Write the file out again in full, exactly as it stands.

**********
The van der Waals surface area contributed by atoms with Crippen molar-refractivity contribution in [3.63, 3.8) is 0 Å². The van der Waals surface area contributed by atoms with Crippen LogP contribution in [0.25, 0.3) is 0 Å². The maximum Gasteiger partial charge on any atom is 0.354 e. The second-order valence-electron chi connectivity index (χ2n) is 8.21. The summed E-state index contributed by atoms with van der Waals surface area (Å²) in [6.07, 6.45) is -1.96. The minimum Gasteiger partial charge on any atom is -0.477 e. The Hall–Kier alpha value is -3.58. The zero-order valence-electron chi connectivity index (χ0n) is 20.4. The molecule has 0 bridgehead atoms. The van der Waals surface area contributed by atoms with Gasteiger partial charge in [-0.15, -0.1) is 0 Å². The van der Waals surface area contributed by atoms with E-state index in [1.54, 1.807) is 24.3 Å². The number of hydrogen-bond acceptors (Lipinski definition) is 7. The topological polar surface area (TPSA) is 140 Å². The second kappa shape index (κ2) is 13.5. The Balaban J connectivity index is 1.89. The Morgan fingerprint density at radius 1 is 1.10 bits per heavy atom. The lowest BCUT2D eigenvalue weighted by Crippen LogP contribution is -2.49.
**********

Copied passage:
The van der Waals surface area contributed by atoms with Crippen molar-refractivity contribution in [3.63, 3.8) is 0 Å². The van der Waals surface area contributed by atoms with Crippen LogP contribution in [0.25, 0.3) is 0 Å². The maximum Gasteiger partial charge on any atom is 0.354 e. The second-order valence-electron chi connectivity index (χ2n) is 8.21. The summed E-state index contributed by atoms with van der Waals surface area (Å²) in [6.07, 6.45) is -1.96. The minimum Gasteiger partial charge on any atom is -0.477 e. The Hall–Kier alpha value is -3.58. The zero-order valence-electron chi connectivity index (χ0n) is 20.4. The molecule has 0 bridgehead atoms. The van der Waals surface area contributed by atoms with Gasteiger partial charge in [-0.15, -0.1) is 0 Å². The van der Waals surface area contributed by atoms with E-state index in [1.54, 1.807) is 24.3 Å². The number of hydrogen-bond acceptors (Lipinski definition) is 7. The topological polar surface area (TPSA) is 140 Å². The second kappa shape index (κ2) is 13.5. The Balaban J connectivity index is 1.89. The Morgan fingerprint density at radius 1 is 1.10 bits per heavy atom. The lowest BCUT2D eigenvalue weighted by Crippen LogP contribution is -2.49.